Richard Lyall / RESCON
If you’re a regular reader of this blog, then you’ve read many times that residential construction has to deal with at least 45 different government bodies and agencies.
Our director of technical standards, Michael Steele, did a little digging last year and came up with that number which sent a chill through the industry.
That made us think a lot about where we want to lead this association and make a positive influence on our industry and government. To make a difference with the Ontario ministries of housing and municipal affairs, we knew we had to expand our team.
Michael de Lint, RESCON's new director of building
regulatory reform and technical standards.
So we’ve beefed up our team with the hiring of a senior bureaucrat with 29 years of experience in the Ontario government, and 10 years as a consultant with the World Bank, where he advised developing countries on improving their building permit system and contributed to two books on the subject.
Michael de Lint joined RESCON recently as our new director of building regulatory reform and technical standards. Before joining the association, he was a valuable contributor to our technical council meetings, walking the line as a representative of the Ministry of Municipal Affairs while offering insight into the public policy considerations underlying government decision-making.
He is also an expert in the Building Code Act, and the evolution of building regulation in Ontario. With his international experience, he is one of Canada’s leading experts at comparing building regulatory systems among jurisdictions around the world. With his experience in Ontario and around the world, he’ll be in charge of working from the grass-roots level to modernize and streamline Ontario’s building and planning regulatory system.
He is also working with RESCON’s Paul De Berardis, director of building standards and innovation, and the Ministry of Natural Resources and Forestry, to create a guideline supporting the use of alternative solutions for mass timber buildings above six storeys. This would allow Ontario to compete with British Columbia and Quebec where they have 18- and 12-storey timber-frame projects (and let’s not even talk about Europe right now).
Speaking of his international experience with regulatory systems, de Lint says he is very impressed by Singapore’s building regulatory system which the World Bank has put at the top of it’s “Doing Business” rankings. (More on Singapore and what Ontario can learn from it in de Lint’s upcoming blog.)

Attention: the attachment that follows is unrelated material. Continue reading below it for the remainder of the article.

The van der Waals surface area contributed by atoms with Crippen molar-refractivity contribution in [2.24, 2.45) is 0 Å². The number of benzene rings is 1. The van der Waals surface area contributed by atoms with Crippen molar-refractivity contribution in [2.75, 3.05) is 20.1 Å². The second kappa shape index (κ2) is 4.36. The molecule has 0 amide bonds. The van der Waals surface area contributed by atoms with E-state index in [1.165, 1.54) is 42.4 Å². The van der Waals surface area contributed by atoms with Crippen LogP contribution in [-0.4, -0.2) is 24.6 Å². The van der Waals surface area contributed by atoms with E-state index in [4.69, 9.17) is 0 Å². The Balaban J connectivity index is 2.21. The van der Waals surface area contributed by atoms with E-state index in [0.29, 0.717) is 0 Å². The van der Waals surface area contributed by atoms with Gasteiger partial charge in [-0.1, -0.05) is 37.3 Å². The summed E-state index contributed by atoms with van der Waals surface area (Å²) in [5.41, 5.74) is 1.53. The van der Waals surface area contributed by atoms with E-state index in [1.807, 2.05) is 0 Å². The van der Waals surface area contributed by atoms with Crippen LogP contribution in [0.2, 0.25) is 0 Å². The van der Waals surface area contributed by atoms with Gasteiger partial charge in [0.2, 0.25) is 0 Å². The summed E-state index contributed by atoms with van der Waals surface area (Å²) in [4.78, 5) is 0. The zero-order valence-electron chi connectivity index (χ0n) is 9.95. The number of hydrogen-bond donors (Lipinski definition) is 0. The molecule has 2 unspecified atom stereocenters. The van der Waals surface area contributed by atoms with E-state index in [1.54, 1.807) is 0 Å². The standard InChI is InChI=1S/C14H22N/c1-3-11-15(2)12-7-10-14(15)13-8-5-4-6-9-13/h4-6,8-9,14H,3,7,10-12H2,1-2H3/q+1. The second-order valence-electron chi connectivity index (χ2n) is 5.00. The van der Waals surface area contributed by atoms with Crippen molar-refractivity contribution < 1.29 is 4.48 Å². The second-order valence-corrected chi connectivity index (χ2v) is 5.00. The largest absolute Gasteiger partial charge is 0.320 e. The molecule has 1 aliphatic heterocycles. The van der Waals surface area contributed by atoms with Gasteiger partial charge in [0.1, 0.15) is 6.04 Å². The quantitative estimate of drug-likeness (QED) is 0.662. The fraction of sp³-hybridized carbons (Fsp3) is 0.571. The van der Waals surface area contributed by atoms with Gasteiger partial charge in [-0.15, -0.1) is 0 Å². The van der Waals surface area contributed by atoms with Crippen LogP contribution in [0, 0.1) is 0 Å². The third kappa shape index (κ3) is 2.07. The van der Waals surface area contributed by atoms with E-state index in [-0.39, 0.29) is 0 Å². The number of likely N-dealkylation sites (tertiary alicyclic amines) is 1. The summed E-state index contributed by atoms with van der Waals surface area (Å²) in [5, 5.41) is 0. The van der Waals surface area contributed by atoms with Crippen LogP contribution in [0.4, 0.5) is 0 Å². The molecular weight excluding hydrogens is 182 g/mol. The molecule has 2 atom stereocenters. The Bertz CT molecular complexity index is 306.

“Fundamentally, building regulation systems all share the same objectives,” de Lint says. “However they’re not all equal – some are better at getting good outcomes in an efficient way. While affluent countries usually have better systems than developing countries, not all affluent countries have equally modern, high-performing regulatory systems.”
“For example, Canada ranks 54th globally, and those measurements are based on Toronto. The World Bank report points to delays in site plan approvals as especially problematic.”
'THERE IS A CERTAIN ELEGANCE IN SIMPLICITY'
“We’ve embraced regulation with a little too much enthusiasm land lost track of the outcomes we want: innovation, safety, energy efficiency, affordability and choices in the marketplace. There is a certain elegance in simplicity.”
Aside from building regulations, de Lint has already helped RESCON build stronger alliances with several municipalities’ chief building officials; he has visited Montreal to learn about mid-rise construction with cross-laminated timber; and he travelled to Ottawa with Steele for the Ontario Building Officials Association conference.
He’ll also deal with the Growth Plan, the Greenbelt and the provincial government’s Climate Change Action Plan (see his blog with Paul De Berardis).
When he’s not reading through regulatory documents, the Toronto-born man likes to ski, and spent many years piloting engine-free gliders right by African Lion Safari. To date, he has avoided landing among the animals in the safari.
So what makes de Lint the right man for RESCON? “If you can build alliances, all the better. I have a good relationship with government and industry people and I can things done.”
That’s exactly why we brought him on board. Please welcome Michael to the team by emailing firstname.lastname@example.org.